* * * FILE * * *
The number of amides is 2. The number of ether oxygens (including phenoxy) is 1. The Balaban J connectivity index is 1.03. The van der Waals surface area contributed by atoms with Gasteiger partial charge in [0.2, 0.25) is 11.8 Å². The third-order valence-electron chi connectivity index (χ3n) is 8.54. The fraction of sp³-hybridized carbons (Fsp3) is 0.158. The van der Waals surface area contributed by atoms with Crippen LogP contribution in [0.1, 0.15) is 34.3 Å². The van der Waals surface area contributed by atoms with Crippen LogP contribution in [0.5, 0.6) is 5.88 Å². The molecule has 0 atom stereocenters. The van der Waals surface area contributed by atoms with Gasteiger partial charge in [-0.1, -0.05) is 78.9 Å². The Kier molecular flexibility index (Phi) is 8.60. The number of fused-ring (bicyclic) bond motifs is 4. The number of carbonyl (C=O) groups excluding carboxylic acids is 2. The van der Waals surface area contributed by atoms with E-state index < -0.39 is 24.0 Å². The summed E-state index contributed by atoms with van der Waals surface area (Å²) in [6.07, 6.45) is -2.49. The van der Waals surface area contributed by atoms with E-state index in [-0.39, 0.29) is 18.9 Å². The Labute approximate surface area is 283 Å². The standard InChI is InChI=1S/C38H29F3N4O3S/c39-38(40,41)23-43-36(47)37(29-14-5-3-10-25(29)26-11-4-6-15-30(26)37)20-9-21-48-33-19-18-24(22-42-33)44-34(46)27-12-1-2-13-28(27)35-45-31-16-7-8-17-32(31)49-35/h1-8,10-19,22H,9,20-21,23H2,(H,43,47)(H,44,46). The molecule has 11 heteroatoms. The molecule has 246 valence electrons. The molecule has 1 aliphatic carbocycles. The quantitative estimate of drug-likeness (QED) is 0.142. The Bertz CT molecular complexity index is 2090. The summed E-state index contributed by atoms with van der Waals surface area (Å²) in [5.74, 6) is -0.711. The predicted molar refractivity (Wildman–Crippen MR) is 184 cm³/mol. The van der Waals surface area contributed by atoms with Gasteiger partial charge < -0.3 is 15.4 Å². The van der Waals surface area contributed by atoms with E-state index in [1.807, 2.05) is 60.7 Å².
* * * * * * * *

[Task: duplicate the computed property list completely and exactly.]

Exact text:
The number of amides is 2. The number of ether oxygens (including phenoxy) is 1. The Balaban J connectivity index is 1.03. The van der Waals surface area contributed by atoms with Gasteiger partial charge in [0.2, 0.25) is 11.8 Å². The third-order valence-electron chi connectivity index (χ3n) is 8.54. The fraction of sp³-hybridized carbons (Fsp3) is 0.158. The van der Waals surface area contributed by atoms with Crippen LogP contribution in [0.1, 0.15) is 34.3 Å². The van der Waals surface area contributed by atoms with Crippen LogP contribution in [0.5, 0.6) is 5.88 Å². The molecule has 0 atom stereocenters. The van der Waals surface area contributed by atoms with Gasteiger partial charge in [-0.1, -0.05) is 78.9 Å². The Kier molecular flexibility index (Phi) is 8.60. The number of fused-ring (bicyclic) bond motifs is 4. The number of carbonyl (C=O) groups excluding carboxylic acids is 2. The van der Waals surface area contributed by atoms with E-state index < -0.39 is 24.0 Å². The summed E-state index contributed by atoms with van der Waals surface area (Å²) in [6.07, 6.45) is -2.49. The van der Waals surface area contributed by atoms with E-state index in [-0.39, 0.29) is 18.9 Å². The Labute approximate surface area is 283 Å². The standard InChI is InChI=1S/C38H29F3N4O3S/c39-38(40,41)23-43-36(47)37(29-14-5-3-10-25(29)26-11-4-6-15-30(26)37)20-9-21-48-33-19-18-24(22-42-33)44-34(46)27-12-1-2-13-28(27)35-45-31-16-7-8-17-32(31)49-35/h1-8,10-19,22H,9,20-21,23H2,(H,43,47)(H,44,46). The molecule has 11 heteroatoms. The molecule has 246 valence electrons. The molecule has 1 aliphatic carbocycles. The quantitative estimate of drug-likeness (QED) is 0.142. The Bertz CT molecular complexity index is 2090. The summed E-state index contributed by atoms with van der Waals surface area (Å²) in [5.74, 6) is -0.711. The predicted molar refractivity (Wildman–Crippen MR) is 184 cm³/mol. The van der Waals surface area contributed by atoms with Gasteiger partial charge < -0.3 is 15.4 Å². The van der Waals surface area contributed by atoms with E-state index in [1.807, 2.05) is 60.7 Å².